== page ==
Not all theatrical spankings happen in full-length plays. The Honeymooners was a 14-minute sketch written by Thompson Buchanan (1877-1937) that was first staged as part of a vaudeville show at the Princess Theatre, New York, in May 1915. The producer was the actor and promoter William A. Brady, and the girl in the sketch was played by his daughter, Alice:
The sketch is set on the rear observation platform of a moving train, the Congressional Limited, with a rocking set and back-projected film of the countryside passing by – sophisticated stage technology for the theater of a century ago. On board are a young couple who have just eloped; the girl is 18 years old and she is wearing a gray traveling suit. They have taken a stateroom on the train but are back here watching the world go by, not entirely relaxed for fear of pursuit by her outraged father. They encounter a wise, indulgent ticket collector, but after the young man slips out for something, another passenger comes onto the observation platform – her father!
Father is not best pleased by the elopement, and his daughter soon finds herself across his knee being spanked. Then the ticket collector comes back. Father explains who he is and why he has a right to do what he’s doing. Daughter insists that he’s lying, that she’s never seen this man before in her life and he has absolutely no right to spank her. Then her young man returns and confirms her story: the man administering the spanking is certainly not her father. Exposed as a ‘chaser’, the old man gets the bum’s rush, and the lovers are left to themselves.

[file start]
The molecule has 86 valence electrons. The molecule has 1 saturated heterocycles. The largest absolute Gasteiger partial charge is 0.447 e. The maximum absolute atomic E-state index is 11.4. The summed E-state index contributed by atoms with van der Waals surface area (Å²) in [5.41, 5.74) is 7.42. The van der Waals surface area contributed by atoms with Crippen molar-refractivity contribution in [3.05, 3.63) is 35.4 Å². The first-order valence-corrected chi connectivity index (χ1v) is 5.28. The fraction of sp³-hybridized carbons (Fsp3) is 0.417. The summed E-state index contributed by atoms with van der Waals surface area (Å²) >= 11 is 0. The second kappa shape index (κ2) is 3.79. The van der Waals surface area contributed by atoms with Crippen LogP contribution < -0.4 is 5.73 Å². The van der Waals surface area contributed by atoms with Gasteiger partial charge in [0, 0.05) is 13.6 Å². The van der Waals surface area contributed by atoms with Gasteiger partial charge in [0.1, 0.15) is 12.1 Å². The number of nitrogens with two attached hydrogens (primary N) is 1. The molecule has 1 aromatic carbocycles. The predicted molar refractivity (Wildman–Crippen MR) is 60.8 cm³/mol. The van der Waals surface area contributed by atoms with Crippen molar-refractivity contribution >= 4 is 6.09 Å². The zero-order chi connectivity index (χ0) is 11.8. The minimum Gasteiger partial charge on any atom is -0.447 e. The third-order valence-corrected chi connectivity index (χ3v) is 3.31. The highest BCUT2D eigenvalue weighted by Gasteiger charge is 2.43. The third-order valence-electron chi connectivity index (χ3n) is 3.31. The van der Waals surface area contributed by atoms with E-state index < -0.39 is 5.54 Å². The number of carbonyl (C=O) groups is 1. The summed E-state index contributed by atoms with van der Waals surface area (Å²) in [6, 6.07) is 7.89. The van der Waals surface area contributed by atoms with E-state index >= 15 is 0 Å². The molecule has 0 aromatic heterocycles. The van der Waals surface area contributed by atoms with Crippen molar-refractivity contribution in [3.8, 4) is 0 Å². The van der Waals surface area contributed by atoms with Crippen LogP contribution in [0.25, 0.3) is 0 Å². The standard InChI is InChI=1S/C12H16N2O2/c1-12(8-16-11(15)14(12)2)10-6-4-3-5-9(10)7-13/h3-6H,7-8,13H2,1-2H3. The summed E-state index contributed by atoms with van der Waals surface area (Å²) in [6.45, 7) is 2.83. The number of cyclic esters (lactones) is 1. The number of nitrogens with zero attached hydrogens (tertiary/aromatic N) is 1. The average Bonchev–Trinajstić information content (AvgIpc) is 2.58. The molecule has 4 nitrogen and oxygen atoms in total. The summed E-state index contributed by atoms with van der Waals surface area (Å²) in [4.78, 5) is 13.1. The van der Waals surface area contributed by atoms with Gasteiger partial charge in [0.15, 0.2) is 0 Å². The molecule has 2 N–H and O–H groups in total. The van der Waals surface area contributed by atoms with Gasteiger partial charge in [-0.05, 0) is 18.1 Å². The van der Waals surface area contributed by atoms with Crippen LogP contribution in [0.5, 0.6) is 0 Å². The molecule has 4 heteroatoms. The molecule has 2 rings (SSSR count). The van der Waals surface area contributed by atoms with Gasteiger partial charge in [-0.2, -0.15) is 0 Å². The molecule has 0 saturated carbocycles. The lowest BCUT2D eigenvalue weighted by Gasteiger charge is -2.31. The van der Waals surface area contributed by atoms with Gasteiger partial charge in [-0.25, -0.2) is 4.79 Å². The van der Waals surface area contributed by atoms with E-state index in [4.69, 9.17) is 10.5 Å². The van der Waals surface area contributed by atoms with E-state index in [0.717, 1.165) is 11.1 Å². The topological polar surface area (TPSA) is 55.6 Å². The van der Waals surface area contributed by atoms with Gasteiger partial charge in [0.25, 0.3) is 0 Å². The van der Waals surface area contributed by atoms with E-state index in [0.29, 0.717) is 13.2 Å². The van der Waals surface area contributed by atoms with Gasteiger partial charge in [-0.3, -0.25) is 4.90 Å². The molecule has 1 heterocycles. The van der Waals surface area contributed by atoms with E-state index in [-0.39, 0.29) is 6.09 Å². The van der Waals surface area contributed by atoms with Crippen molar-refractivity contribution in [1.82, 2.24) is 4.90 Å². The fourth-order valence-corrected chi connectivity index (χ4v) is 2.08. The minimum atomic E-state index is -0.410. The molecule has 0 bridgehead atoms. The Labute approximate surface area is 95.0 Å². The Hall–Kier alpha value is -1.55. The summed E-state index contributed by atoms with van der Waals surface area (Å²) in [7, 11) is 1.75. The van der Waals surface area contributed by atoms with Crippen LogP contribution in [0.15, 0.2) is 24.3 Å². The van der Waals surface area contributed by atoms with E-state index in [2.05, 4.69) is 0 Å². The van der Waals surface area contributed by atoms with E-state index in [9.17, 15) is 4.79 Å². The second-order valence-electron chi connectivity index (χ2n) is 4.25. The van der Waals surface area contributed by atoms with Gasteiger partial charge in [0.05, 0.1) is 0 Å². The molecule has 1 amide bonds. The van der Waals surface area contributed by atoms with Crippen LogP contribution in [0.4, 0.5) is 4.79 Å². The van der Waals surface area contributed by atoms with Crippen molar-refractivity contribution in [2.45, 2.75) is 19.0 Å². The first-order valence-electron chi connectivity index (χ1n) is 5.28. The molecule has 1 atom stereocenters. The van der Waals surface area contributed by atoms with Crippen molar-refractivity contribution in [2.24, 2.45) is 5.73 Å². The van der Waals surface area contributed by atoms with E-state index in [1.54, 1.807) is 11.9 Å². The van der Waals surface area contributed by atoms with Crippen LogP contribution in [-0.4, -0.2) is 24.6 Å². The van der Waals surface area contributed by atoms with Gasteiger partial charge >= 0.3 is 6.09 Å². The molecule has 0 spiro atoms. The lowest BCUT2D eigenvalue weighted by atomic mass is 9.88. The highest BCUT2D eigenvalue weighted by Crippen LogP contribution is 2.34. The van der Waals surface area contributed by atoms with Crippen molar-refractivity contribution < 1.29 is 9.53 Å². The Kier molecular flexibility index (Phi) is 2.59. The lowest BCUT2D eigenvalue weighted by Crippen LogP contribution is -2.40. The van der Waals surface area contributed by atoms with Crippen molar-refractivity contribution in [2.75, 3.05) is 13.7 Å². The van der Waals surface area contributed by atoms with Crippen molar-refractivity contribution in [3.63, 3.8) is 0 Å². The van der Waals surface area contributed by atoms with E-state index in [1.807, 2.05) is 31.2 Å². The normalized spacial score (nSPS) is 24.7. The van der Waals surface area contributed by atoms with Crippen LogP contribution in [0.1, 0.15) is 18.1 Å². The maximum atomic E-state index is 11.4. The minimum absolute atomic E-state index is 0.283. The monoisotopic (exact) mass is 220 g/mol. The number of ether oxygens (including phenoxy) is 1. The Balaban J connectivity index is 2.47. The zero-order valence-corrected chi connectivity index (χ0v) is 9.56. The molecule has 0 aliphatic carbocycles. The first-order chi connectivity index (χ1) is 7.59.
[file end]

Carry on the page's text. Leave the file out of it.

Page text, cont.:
The sketch was remounted at the Palace Theatre, New York, in September 1915 with a new cast. Edna Hibbard now took over as the daughter.
Her spanking at the hands of Charles Canfield was considered the best thing in a somewhat talky sketch, though some thought it all a little too risqué, dialog and action alike. And that criticism was repeated six years later, when the sketch was revived again as part of a 1921 burlesque show at the Columbia Theatre, still in New York.
Nobody knows whether the Congressional Limited ever made it beyond the city limits: no records have been discovered to show that The Honeymooners was ever performed anywhere else in America. But the author, Thompson Buchanan, did have one more spanking up his sleeve. In 1919, he wrote a comedy called Civilian Clothes, in which the central character is a young socialite named Florence. Here she is in the original production, played by Olive Tell:
Don’t get excited, because it’s an offstage spanking that happened in the past (though fortunately it was the relatively recent past), and in the play it’s simply a matter of passing reminiscence by Florence’s boyfriend, Billy. The third party in the case is her Irish maid, Nora. ‘Remember the time, Flo,’ says Billy, ‘she caught me kissing you and spanked you for leading me into temptation?’ Florence insists, a little too pointedly, that she remembers nothing. What a shame Billy didn’t think of giving her a reminder!